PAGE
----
Bobby Orr, Orr: My Story
“Passion is a key word for any athlete, regardless of the sport. It’s important in any profession, for that matter.”
Bobby Orr, Orr: My Story
“Firing pucks at your garage door is probably something that young hockey players have always done.”
Bobby Orr, Orr: My Story
“If you have any reason for coaching other than wanting to develop better people through minor sports, you should probably step aside. And”
Bobby Orr, Orr: My Story
“The most skilled coaches will always find a way for players to have fun, even if that trophy is nowhere in sight. Creating little victories within the bigger defeats is a mark of excellent coaching, and to those who follow that path, I applaud you. W”
Bobby Orr, Orr: My Story
“Parents today might be surprised to discover what kids can do if they are left to their own devices. We certainly learned to figure things out for ourselves. We had to take the initiative, because the odds were that no parent would be available to shovel off the bay or the rink or a stretch of road. If we wanted to play, we had to do the work to make it happen. We also learned how to give as well as take, because we were all in it together, and it was important to interact with everybody in the group even if they weren’t your closest friends. If there is no one there to tell you to play nice, you figure out pretty quickly that there really is a code, and kids naturally respect it.”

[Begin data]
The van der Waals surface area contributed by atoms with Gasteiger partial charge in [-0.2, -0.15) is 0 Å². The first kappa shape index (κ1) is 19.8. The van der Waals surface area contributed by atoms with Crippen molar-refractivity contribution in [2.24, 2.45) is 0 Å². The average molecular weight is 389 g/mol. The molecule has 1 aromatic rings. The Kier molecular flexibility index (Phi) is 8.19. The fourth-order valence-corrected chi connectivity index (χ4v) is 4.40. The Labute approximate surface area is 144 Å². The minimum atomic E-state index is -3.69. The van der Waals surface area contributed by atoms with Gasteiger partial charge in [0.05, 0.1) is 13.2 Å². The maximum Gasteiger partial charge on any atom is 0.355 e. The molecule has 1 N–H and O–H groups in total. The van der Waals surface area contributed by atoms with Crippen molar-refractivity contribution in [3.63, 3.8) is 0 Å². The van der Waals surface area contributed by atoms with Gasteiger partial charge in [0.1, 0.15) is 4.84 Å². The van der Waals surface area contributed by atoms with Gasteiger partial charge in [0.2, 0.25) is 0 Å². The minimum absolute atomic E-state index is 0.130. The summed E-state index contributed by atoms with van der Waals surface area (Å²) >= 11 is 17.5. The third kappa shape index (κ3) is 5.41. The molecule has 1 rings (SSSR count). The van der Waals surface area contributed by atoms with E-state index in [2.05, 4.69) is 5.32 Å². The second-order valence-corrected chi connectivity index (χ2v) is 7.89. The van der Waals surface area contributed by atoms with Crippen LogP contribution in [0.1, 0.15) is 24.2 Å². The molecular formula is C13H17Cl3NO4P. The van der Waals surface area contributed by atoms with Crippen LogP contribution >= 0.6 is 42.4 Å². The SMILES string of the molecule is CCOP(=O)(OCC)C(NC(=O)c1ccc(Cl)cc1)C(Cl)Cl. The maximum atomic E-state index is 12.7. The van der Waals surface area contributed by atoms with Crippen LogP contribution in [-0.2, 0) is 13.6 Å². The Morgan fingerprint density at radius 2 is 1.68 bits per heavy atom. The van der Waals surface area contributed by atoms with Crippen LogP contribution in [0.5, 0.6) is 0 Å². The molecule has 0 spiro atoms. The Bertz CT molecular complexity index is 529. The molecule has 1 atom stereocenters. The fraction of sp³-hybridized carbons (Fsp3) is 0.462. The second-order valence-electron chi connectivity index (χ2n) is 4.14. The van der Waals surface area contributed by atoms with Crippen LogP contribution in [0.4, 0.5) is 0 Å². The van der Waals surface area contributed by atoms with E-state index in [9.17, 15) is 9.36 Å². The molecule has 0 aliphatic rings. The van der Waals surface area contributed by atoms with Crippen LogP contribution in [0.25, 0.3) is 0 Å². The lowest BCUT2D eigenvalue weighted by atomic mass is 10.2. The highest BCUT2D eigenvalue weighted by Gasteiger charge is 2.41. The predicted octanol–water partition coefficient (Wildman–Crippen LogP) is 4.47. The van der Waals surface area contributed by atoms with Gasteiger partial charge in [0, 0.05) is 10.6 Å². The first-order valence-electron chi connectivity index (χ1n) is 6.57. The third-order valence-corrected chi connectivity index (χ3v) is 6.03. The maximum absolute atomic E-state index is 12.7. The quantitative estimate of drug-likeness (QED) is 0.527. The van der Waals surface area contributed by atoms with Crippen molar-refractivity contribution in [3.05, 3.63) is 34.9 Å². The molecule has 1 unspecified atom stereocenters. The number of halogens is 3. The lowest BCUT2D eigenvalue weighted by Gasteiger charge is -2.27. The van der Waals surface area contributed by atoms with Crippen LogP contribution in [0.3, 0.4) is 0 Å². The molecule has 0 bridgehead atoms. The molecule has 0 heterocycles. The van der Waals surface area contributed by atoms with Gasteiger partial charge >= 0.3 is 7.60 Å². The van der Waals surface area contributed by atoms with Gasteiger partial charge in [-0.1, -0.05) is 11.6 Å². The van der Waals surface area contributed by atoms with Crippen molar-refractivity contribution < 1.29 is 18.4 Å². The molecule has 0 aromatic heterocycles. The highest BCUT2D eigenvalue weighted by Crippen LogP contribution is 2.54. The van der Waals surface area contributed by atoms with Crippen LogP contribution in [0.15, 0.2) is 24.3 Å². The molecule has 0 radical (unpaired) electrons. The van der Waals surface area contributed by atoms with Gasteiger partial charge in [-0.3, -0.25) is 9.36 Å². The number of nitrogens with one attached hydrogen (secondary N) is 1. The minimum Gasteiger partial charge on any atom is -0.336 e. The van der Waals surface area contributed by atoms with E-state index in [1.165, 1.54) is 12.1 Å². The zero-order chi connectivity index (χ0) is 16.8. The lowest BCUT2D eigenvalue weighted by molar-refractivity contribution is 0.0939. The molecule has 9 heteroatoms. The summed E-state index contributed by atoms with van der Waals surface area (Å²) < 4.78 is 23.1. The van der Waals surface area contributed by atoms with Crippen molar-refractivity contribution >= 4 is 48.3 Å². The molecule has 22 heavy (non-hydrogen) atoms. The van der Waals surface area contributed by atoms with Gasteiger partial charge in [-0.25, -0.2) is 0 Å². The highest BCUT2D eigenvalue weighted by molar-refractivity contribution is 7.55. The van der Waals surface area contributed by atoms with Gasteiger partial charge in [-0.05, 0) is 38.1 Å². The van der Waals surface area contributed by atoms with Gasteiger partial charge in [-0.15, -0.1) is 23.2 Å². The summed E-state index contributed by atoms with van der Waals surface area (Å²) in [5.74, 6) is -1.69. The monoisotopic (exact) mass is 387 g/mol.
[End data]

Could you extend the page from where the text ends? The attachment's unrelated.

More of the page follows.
Bobby Orr, Orr: My Story
“Every once in a while, tempers would flare, but we figured out how to settle those disputes as well—after all, there was no referee to decide the outcome. You would stand up for yourself on some occasions if you had to. One way or another, every kid who laces up a pair of skates in a shinny game learns that backing down almost never helps. But it also doesn’t take long to figure out that if you play by the spirit of the rules, there is usually not much trouble.”
Bobby Orr, Orr: My Story
“Sports in general, and hockey specifically, forced those lessons on us all, and they stuck with us for a lifetime. No coaches to tell you what to do. No parents to tell you how to behave. No referees to tell you what’s fair. And no linesmen to break up trouble if someone loses his temper. Yes, that’s freedom. But it’s also responsibility—we had to figure things out for ourselves or there wouldn’t have been those day-long games we loved so much. Unfortunately, in many respects those long-ago days are a world removed from what we see today.”